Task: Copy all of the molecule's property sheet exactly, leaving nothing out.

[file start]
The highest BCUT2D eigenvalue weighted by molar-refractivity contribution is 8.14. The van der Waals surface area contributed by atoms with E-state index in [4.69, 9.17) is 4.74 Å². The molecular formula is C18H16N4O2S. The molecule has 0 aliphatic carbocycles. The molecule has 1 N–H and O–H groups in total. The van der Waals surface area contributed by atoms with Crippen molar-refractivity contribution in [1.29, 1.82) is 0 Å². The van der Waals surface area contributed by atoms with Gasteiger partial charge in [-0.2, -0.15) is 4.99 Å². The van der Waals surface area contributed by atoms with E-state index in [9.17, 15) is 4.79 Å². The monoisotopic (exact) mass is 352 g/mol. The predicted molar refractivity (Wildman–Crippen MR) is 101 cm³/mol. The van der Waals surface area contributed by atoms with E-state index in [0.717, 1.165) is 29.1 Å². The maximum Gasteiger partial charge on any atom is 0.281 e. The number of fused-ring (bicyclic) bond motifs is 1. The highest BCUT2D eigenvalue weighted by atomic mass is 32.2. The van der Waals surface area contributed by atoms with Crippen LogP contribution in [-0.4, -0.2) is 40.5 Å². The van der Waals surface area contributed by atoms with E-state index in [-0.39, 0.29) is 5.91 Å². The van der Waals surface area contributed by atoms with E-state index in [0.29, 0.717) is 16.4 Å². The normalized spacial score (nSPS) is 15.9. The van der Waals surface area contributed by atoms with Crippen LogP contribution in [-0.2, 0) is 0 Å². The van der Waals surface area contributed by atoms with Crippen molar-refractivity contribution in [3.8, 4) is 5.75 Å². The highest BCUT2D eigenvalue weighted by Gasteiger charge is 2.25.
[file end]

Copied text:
The highest BCUT2D eigenvalue weighted by molar-refractivity contribution is 8.14. The van der Waals surface area contributed by atoms with E-state index in [4.69, 9.17) is 4.74 Å². The molecular formula is C18H16N4O2S. The molecule has 0 aliphatic carbocycles. The molecule has 1 N–H and O–H groups in total. The van der Waals surface area contributed by atoms with Crippen molar-refractivity contribution in [1.29, 1.82) is 0 Å². The van der Waals surface area contributed by atoms with Gasteiger partial charge in [-0.2, -0.15) is 4.99 Å². The van der Waals surface area contributed by atoms with E-state index in [9.17, 15) is 4.79 Å². The monoisotopic (exact) mass is 352 g/mol. The predicted molar refractivity (Wildman–Crippen MR) is 101 cm³/mol. The van der Waals surface area contributed by atoms with E-state index in [0.717, 1.165) is 29.1 Å². The maximum Gasteiger partial charge on any atom is 0.281 e. The number of fused-ring (bicyclic) bond motifs is 1. The highest BCUT2D eigenvalue weighted by atomic mass is 32.2. The van der Waals surface area contributed by atoms with Crippen LogP contribution in [-0.4, -0.2) is 40.5 Å². The van der Waals surface area contributed by atoms with E-state index in [-0.39, 0.29) is 5.91 Å². The van der Waals surface area contributed by atoms with E-state index in [0.29, 0.717) is 16.4 Å². The normalized spacial score (nSPS) is 15.9. The van der Waals surface area contributed by atoms with Crippen LogP contribution in [-0.2, 0) is 0 Å². The van der Waals surface area contributed by atoms with Crippen molar-refractivity contribution in [3.8, 4) is 5.75 Å². The highest BCUT2D eigenvalue weighted by Gasteiger charge is 2.25.